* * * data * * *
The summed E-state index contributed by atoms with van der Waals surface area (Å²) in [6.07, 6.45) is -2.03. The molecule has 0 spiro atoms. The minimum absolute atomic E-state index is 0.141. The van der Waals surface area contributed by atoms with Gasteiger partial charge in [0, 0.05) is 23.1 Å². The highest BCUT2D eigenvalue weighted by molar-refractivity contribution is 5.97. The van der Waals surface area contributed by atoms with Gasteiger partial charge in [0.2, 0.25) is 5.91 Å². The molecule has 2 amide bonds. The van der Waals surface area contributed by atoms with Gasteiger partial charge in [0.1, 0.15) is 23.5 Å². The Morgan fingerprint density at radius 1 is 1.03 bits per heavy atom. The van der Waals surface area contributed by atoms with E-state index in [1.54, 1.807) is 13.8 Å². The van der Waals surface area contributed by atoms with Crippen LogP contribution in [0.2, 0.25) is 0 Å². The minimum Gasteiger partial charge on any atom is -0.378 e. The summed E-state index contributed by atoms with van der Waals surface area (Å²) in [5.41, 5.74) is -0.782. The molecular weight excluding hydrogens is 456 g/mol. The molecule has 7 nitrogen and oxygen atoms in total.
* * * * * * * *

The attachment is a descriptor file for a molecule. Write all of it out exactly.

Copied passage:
The summed E-state index contributed by atoms with van der Waals surface area (Å²) in [6.07, 6.45) is -2.03. The molecule has 0 spiro atoms. The minimum absolute atomic E-state index is 0.141. The van der Waals surface area contributed by atoms with Gasteiger partial charge in [0, 0.05) is 23.1 Å². The highest BCUT2D eigenvalue weighted by molar-refractivity contribution is 5.97. The van der Waals surface area contributed by atoms with Gasteiger partial charge in [0.2, 0.25) is 5.91 Å². The molecule has 2 amide bonds. The van der Waals surface area contributed by atoms with Gasteiger partial charge in [0.1, 0.15) is 23.5 Å². The Morgan fingerprint density at radius 1 is 1.03 bits per heavy atom. The van der Waals surface area contributed by atoms with E-state index in [1.54, 1.807) is 13.8 Å². The van der Waals surface area contributed by atoms with Crippen LogP contribution in [0.2, 0.25) is 0 Å². The minimum Gasteiger partial charge on any atom is -0.378 e. The summed E-state index contributed by atoms with van der Waals surface area (Å²) in [5.41, 5.74) is -0.782. The molecular weight excluding hydrogens is 456 g/mol. The molecule has 7 nitrogen and oxygen atoms in total.